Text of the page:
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Questions about today’s reading? See if Matthew Henry can help.
Matthew Henry’s Concise Commentary, 1706

Verses 1–8

Jacob proceeded cheerfully in his journey, after the sweet communion he had with God at Beth-el. Providence brought him to the field where his uncle’s flocks were to be watered. What is said of the care of the shepherds for their sheep, may remind us of the tender concern which our Lord Jesus, the great Shepherd of the sheep, has for his flock the church; for he is the good Shepherd, that knows his sheep, and is known of them. The stone at the well’s mouth was to secure it; water was scarce, it was not there for every one’s use: but separate interests should not take us from helping one another. When all the shepherds came together with their flocks, then, like loving neighbours, they watered their flocks together. The law of kindness in the tongue has a commanding power, Pr 31:26. Jacob was civil to these strangers, and he found them civil to him.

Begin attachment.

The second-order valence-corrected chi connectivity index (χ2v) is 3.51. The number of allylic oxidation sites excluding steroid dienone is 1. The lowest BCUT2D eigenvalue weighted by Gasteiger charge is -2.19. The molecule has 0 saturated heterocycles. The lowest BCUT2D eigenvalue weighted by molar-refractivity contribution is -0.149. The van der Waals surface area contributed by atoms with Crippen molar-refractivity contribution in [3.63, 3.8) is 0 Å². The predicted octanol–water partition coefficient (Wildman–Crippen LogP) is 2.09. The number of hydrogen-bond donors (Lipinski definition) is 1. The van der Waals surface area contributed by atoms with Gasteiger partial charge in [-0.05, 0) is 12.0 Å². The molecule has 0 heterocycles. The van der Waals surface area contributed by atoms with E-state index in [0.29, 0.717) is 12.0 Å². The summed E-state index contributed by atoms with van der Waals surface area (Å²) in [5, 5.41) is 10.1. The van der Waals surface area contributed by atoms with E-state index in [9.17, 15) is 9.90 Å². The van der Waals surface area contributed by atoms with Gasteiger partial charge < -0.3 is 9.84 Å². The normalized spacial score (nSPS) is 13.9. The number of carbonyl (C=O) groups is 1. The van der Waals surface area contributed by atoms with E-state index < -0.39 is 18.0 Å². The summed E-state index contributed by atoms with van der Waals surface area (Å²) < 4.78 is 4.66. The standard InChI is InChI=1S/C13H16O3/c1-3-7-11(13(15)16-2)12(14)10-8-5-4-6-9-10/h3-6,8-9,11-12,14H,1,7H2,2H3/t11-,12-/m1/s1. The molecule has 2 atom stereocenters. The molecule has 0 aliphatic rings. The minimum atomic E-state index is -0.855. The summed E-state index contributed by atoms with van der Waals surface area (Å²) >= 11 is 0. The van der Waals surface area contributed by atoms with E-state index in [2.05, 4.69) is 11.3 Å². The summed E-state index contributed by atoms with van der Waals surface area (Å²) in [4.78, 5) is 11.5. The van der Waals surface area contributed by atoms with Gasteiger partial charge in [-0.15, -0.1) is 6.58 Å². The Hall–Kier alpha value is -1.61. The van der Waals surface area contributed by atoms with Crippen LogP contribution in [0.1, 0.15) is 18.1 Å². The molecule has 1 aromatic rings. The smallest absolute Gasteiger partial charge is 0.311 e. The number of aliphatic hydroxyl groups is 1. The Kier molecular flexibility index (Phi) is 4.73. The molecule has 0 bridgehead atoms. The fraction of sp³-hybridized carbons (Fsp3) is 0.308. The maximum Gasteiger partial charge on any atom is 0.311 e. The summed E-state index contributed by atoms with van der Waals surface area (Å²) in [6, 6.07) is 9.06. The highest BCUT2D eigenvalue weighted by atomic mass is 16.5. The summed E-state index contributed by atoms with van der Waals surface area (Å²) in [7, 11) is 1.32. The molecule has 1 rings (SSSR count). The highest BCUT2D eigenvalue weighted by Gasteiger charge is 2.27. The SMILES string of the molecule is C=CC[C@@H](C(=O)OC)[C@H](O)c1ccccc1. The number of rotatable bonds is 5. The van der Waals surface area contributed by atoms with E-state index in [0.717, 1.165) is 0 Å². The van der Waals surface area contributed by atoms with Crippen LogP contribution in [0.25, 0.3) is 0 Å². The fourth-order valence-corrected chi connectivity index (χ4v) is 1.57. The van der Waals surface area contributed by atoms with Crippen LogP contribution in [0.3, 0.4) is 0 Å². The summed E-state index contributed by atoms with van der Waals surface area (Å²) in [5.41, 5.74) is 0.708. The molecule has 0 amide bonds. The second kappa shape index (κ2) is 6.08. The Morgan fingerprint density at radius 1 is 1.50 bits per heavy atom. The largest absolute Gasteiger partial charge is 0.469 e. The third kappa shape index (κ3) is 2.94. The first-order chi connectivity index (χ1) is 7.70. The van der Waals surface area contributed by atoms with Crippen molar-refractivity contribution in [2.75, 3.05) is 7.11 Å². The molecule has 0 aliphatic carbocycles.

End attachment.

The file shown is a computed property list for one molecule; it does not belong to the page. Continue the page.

Verses 9–14

See Rachel’s humility and industry. Nobody needs to be ashamed of honest, useful labour, nor ought it to hinder any one’s preferment. When Jacob understood that this was his kinswoman, he was very ready to serve her. Laban, though not the best humoured, bade him welcome, and was satisfied with the account Jacob gave of himself. While we avoid being foolishly ready to believe every thing which is told us, we must take heed of being uncharitably suspicious.

Verses 15–30